Court: LHU professor must be reinstated
LOCK HAVEN — Pennsylvania’s Supreme Court has refused to hear Lock Haven University’s appeal of a lower court’s order requiring it to rehire a professor who was fired over a 28-year-old conviction for molesting two children.
That means the order to reinstate mathematics Prof. Charles Morgan that was issued by Commonwealth Court in August must stand.
The Commonwealth Court decision upheld an earlier arbitration ruling favoring Morgan’s reinstatement. The arbitration ruling was won on Morgan’s behalf by the Association of State College and University Faculties, the professors’ union.
The Pennnsylvania State System of Higher Education backed Lock Haven’s attempt to keep Morgan out of the classroom.
Morgan was hired by Lock Haven in 2004 and was promoted to full professor in 2009. His criminal record was discovered in 2016 after the state universities secured court permission to require professors who teach minors to undergo criminal background checks.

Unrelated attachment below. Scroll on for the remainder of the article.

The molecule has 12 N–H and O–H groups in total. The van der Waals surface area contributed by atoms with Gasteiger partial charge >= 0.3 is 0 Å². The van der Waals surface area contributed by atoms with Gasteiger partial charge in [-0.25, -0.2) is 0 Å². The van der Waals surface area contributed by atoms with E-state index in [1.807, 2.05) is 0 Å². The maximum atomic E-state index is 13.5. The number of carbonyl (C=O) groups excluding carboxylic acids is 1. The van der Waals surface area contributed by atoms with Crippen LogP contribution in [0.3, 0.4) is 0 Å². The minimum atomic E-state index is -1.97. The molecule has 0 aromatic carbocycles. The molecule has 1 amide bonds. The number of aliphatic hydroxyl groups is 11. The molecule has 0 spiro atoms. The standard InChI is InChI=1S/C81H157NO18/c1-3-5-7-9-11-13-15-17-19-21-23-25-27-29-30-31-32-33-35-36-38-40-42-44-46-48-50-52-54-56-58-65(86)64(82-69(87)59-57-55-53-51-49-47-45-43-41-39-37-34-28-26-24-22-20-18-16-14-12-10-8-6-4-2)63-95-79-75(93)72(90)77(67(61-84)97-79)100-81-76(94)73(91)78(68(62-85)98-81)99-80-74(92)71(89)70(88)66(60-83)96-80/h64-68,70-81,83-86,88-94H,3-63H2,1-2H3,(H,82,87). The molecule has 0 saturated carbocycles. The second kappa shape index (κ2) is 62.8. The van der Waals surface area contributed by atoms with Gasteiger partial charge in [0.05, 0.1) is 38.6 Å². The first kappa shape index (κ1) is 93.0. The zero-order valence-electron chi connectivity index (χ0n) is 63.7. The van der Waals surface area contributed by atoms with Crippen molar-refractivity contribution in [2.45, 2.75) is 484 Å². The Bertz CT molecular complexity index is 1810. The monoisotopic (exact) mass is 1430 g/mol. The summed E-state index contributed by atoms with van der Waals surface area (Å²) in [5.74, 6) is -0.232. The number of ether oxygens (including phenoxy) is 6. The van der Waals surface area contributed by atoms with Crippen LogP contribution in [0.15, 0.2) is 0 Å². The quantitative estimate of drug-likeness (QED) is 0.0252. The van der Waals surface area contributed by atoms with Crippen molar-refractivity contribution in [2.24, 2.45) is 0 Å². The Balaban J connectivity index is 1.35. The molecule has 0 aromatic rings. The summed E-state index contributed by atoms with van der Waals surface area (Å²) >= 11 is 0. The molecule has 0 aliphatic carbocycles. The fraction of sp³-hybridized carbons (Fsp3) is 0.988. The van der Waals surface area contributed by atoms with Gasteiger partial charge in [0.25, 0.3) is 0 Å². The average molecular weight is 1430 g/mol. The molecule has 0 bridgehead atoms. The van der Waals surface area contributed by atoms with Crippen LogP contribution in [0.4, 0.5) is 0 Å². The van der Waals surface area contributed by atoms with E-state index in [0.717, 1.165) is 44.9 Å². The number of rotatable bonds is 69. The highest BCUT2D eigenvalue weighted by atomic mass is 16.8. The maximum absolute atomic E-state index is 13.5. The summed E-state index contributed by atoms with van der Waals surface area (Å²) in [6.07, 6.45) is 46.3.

In Morgan’s case, an FBI report showed that in 1989, when he was 19, he was charged with sexually assaulting two minors in Kentucky. He was sentenced to 5 years in prison, but reduced his jail time by completing voluntary sex offender therapy.
The Centre County resident didn’t have to report his conviction when he applied for a job at Lock Haven because the employment application only asked whether he had pending criminal charges or had been convicted of a crime in the past decade.
In ordering Morgan’s reinstatement, the arbitrator found “the preponderance of evidence showed (his) youthful criminal acts had not followed him into middle age.”
The Supreme Court’s refusal to hear Lock Haven’s appeal doesn’t end the dispute over Morgan’s termination. A civil rights lawsuit Morgan filed against the university and the state system in U.S. Middle District Court in 2017 remains active.